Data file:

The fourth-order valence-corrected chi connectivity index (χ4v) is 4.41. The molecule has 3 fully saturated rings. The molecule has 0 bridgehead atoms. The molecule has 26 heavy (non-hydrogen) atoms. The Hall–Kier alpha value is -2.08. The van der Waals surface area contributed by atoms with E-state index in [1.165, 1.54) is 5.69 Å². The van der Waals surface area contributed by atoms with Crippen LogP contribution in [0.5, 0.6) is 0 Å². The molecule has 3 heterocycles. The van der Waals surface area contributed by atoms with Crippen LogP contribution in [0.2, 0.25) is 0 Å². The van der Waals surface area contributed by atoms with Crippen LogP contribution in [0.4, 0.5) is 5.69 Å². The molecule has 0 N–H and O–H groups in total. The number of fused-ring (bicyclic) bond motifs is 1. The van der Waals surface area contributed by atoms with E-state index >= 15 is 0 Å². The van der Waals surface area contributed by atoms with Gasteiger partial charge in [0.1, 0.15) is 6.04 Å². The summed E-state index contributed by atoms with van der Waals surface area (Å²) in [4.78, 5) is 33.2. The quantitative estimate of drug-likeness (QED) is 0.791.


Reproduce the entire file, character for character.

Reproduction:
The fourth-order valence-corrected chi connectivity index (χ4v) is 4.41. The molecule has 3 fully saturated rings. The molecule has 0 bridgehead atoms. The molecule has 26 heavy (non-hydrogen) atoms. The Hall–Kier alpha value is -2.08. The van der Waals surface area contributed by atoms with E-state index in [1.165, 1.54) is 5.69 Å². The van der Waals surface area contributed by atoms with Crippen LogP contribution in [0.5, 0.6) is 0 Å². The molecule has 3 heterocycles. The van der Waals surface area contributed by atoms with Crippen LogP contribution in [0.2, 0.25) is 0 Å². The van der Waals surface area contributed by atoms with Crippen LogP contribution in [0.4, 0.5) is 5.69 Å². The molecule has 0 N–H and O–H groups in total. The number of fused-ring (bicyclic) bond motifs is 1. The van der Waals surface area contributed by atoms with E-state index >= 15 is 0 Å². The van der Waals surface area contributed by atoms with Gasteiger partial charge in [0.1, 0.15) is 6.04 Å². The summed E-state index contributed by atoms with van der Waals surface area (Å²) in [4.78, 5) is 33.2. The quantitative estimate of drug-likeness (QED) is 0.791.